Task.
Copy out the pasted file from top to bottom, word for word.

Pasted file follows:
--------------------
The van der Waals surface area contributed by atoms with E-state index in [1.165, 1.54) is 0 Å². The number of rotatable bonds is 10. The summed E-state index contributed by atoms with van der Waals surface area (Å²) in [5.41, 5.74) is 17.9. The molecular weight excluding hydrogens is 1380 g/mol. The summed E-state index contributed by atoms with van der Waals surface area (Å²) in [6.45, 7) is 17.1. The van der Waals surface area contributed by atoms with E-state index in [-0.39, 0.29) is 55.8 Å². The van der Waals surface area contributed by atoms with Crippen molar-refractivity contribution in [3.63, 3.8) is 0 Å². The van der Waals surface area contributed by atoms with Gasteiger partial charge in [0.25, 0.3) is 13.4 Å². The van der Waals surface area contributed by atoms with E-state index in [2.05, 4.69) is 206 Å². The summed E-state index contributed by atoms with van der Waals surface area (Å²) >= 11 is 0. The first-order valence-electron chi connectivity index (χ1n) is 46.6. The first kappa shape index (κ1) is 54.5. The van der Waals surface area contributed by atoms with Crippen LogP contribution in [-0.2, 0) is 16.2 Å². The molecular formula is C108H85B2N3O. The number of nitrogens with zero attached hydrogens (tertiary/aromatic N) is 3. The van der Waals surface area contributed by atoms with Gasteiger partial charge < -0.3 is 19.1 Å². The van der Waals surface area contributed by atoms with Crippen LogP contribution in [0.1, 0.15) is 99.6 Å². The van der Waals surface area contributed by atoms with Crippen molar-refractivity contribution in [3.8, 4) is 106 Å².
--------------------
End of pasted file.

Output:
The van der Waals surface area contributed by atoms with E-state index in [1.165, 1.54) is 0 Å². The number of rotatable bonds is 10. The summed E-state index contributed by atoms with van der Waals surface area (Å²) in [5.41, 5.74) is 17.9. The molecular weight excluding hydrogens is 1380 g/mol. The summed E-state index contributed by atoms with van der Waals surface area (Å²) in [6.45, 7) is 17.1. The van der Waals surface area contributed by atoms with E-state index in [-0.39, 0.29) is 55.8 Å². The van der Waals surface area contributed by atoms with Crippen molar-refractivity contribution in [3.63, 3.8) is 0 Å². The van der Waals surface area contributed by atoms with Gasteiger partial charge in [0.25, 0.3) is 13.4 Å². The van der Waals surface area contributed by atoms with E-state index in [2.05, 4.69) is 206 Å². The summed E-state index contributed by atoms with van der Waals surface area (Å²) >= 11 is 0. The first-order valence-electron chi connectivity index (χ1n) is 46.6. The first kappa shape index (κ1) is 54.5. The van der Waals surface area contributed by atoms with Crippen LogP contribution in [-0.2, 0) is 16.2 Å². The molecular formula is C108H85B2N3O. The number of nitrogens with zero attached hydrogens (tertiary/aromatic N) is 3. The van der Waals surface area contributed by atoms with Gasteiger partial charge < -0.3 is 19.1 Å². The van der Waals surface area contributed by atoms with Crippen LogP contribution in [0.1, 0.15) is 99.6 Å². The van der Waals surface area contributed by atoms with Crippen molar-refractivity contribution in [3.8, 4) is 106 Å².